Iran is ready to discuss Yemen conflict with European nations

Bloomberg – Iran will be holding a new round of talks with Europe on the Yemen conflict, negotiations that have taken on greater significance as the sides try to salvage a nuclear agreement.

European diplomats have been pressing Iran to curb its direct and indirect involvement in conflicts across the Middle East, including the civil war in Yemen, where it is backing Shiite Houthi rebels. Now that the U.S. has pulled out of the nuclear accord, jeopardizing its viability by reinstating sanctions, Yemen could be an area where the Europeans may be able to win concessions from Iran.

“We have said many times: the nuclear program isn’t related to any other matter,” Iranian Deputy Foreign Minister Abbas Araghchi told local TV late Sunday, according to state media. “We won’t enter into negotiations on missiles or the region — aside from Yemen,” because of the humanitarian crisis there, he added.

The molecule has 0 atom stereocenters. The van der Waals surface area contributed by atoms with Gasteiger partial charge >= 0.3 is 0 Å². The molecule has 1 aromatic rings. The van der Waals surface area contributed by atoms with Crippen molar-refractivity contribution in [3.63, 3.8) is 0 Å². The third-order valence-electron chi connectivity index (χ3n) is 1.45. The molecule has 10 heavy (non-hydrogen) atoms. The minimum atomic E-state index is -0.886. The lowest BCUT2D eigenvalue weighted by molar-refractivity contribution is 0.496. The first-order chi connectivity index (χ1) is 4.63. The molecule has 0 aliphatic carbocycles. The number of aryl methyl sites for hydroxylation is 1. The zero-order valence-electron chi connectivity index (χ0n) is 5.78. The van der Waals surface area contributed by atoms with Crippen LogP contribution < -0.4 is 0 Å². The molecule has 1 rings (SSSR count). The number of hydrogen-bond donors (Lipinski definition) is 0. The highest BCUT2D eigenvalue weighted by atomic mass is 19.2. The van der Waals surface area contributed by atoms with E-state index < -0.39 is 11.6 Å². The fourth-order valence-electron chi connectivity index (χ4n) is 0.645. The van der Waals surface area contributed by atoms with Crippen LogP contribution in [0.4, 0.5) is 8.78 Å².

Araghchi indicated that any negotiations would be held in parallel to the nuclear consultations and led by a different Iranian team.

“Iran, like the EU, is unlikely to want to mix fate of the nuclear deal with that of talks on other issues,” said Aniseh Bassiri Tabrizi, a research fellow at the Royal United Services Institute in London. “At the same time, it is important for them to keep a channel of communication open with the EU, whatever happens on the nuclear deal, and the best dossier to do so is Yemen for them.”

Yemen is one of several battlegrounds where the proxy battle between Saudi Arabia and Iran is playing out. Saudi Arabia has been leading a military coalition against the rebels for more than three years, and in recent months, has accused the Houthis of attacking its territory with missiles supplied by Iran. Tehran denies the charge.

The war has created a humanitarian calamity of disease, hunger and displacement. At least 5,300 Yemenis have died in more than three years of fighting, most as a result of airstrikes by the Saudi-led coalition, which has received U.S. backing.